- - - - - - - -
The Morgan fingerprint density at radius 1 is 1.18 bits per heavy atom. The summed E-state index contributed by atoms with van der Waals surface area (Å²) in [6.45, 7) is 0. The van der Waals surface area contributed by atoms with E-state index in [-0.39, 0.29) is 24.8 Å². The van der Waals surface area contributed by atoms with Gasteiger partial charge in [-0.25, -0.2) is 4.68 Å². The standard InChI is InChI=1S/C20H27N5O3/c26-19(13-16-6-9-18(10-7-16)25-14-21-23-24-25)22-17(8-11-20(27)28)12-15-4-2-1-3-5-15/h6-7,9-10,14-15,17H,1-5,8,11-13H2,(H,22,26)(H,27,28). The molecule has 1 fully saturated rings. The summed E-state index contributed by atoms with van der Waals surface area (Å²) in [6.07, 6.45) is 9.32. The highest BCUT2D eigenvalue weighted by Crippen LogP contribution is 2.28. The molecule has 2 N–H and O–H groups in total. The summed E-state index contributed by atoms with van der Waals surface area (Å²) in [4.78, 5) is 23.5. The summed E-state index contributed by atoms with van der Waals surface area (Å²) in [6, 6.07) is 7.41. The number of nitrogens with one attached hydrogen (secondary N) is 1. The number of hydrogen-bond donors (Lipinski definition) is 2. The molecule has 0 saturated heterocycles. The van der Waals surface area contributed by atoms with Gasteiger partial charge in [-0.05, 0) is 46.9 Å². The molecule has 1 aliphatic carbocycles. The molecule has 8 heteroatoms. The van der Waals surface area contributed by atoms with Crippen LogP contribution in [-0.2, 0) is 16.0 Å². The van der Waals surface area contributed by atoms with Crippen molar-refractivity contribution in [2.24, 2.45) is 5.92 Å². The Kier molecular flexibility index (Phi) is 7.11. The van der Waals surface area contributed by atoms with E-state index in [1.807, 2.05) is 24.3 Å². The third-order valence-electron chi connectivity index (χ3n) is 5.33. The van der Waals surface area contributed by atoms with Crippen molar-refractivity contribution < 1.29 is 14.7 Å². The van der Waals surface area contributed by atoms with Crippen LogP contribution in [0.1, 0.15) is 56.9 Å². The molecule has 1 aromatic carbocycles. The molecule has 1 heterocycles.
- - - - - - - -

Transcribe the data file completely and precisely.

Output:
The Morgan fingerprint density at radius 1 is 1.18 bits per heavy atom. The summed E-state index contributed by atoms with van der Waals surface area (Å²) in [6.45, 7) is 0. The van der Waals surface area contributed by atoms with E-state index in [-0.39, 0.29) is 24.8 Å². The van der Waals surface area contributed by atoms with Gasteiger partial charge in [-0.25, -0.2) is 4.68 Å². The standard InChI is InChI=1S/C20H27N5O3/c26-19(13-16-6-9-18(10-7-16)25-14-21-23-24-25)22-17(8-11-20(27)28)12-15-4-2-1-3-5-15/h6-7,9-10,14-15,17H,1-5,8,11-13H2,(H,22,26)(H,27,28). The molecule has 1 fully saturated rings. The summed E-state index contributed by atoms with van der Waals surface area (Å²) in [6.07, 6.45) is 9.32. The highest BCUT2D eigenvalue weighted by Crippen LogP contribution is 2.28. The molecule has 2 N–H and O–H groups in total. The summed E-state index contributed by atoms with van der Waals surface area (Å²) in [4.78, 5) is 23.5. The summed E-state index contributed by atoms with van der Waals surface area (Å²) in [6, 6.07) is 7.41. The number of nitrogens with one attached hydrogen (secondary N) is 1. The number of hydrogen-bond donors (Lipinski definition) is 2. The molecule has 0 saturated heterocycles. The van der Waals surface area contributed by atoms with Gasteiger partial charge in [-0.05, 0) is 46.9 Å². The molecule has 1 aliphatic carbocycles. The molecule has 8 heteroatoms. The van der Waals surface area contributed by atoms with Crippen LogP contribution in [-0.2, 0) is 16.0 Å². The van der Waals surface area contributed by atoms with Crippen molar-refractivity contribution in [2.24, 2.45) is 5.92 Å². The Kier molecular flexibility index (Phi) is 7.11. The van der Waals surface area contributed by atoms with E-state index in [1.807, 2.05) is 24.3 Å². The third-order valence-electron chi connectivity index (χ3n) is 5.33. The van der Waals surface area contributed by atoms with Crippen molar-refractivity contribution < 1.29 is 14.7 Å². The van der Waals surface area contributed by atoms with Crippen LogP contribution in [0.1, 0.15) is 56.9 Å². The molecule has 1 aromatic carbocycles. The molecule has 1 heterocycles.